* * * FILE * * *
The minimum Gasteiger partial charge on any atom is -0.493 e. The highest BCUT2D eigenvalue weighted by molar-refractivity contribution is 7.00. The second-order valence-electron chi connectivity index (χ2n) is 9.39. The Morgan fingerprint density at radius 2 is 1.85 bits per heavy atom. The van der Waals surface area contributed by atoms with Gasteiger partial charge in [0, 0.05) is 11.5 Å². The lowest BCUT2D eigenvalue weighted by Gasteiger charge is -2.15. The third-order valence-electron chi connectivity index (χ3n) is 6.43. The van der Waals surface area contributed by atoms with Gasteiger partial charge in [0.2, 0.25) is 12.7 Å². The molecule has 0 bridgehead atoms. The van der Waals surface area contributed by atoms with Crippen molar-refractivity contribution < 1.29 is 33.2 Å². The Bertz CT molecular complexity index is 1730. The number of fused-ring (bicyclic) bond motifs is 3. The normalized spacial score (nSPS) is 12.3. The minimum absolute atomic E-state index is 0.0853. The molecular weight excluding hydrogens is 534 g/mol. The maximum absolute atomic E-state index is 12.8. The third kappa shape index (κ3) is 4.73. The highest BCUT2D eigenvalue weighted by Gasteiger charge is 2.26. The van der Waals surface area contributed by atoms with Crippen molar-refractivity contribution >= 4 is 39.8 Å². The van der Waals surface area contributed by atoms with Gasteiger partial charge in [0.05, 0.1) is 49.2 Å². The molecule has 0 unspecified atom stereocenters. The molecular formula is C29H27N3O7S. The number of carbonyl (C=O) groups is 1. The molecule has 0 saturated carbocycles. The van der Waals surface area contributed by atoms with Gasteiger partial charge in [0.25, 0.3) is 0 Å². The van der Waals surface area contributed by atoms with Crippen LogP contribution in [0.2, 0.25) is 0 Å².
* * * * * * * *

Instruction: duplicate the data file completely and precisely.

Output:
The minimum Gasteiger partial charge on any atom is -0.493 e. The highest BCUT2D eigenvalue weighted by molar-refractivity contribution is 7.00. The second-order valence-electron chi connectivity index (χ2n) is 9.39. The Morgan fingerprint density at radius 2 is 1.85 bits per heavy atom. The van der Waals surface area contributed by atoms with Gasteiger partial charge in [0, 0.05) is 11.5 Å². The lowest BCUT2D eigenvalue weighted by Gasteiger charge is -2.15. The third-order valence-electron chi connectivity index (χ3n) is 6.43. The van der Waals surface area contributed by atoms with Gasteiger partial charge in [0.2, 0.25) is 12.7 Å². The molecule has 0 bridgehead atoms. The van der Waals surface area contributed by atoms with Crippen molar-refractivity contribution < 1.29 is 33.2 Å². The Bertz CT molecular complexity index is 1730. The number of fused-ring (bicyclic) bond motifs is 3. The normalized spacial score (nSPS) is 12.3. The minimum absolute atomic E-state index is 0.0853. The molecular weight excluding hydrogens is 534 g/mol. The maximum absolute atomic E-state index is 12.8. The third kappa shape index (κ3) is 4.73. The highest BCUT2D eigenvalue weighted by Gasteiger charge is 2.26. The van der Waals surface area contributed by atoms with Crippen molar-refractivity contribution >= 4 is 39.8 Å². The van der Waals surface area contributed by atoms with Gasteiger partial charge in [0.05, 0.1) is 49.2 Å². The molecule has 0 unspecified atom stereocenters. The molecular formula is C29H27N3O7S. The number of carbonyl (C=O) groups is 1. The molecule has 0 saturated carbocycles. The van der Waals surface area contributed by atoms with Gasteiger partial charge in [0.25, 0.3) is 0 Å². The van der Waals surface area contributed by atoms with Crippen LogP contribution in [0.2, 0.25) is 0 Å².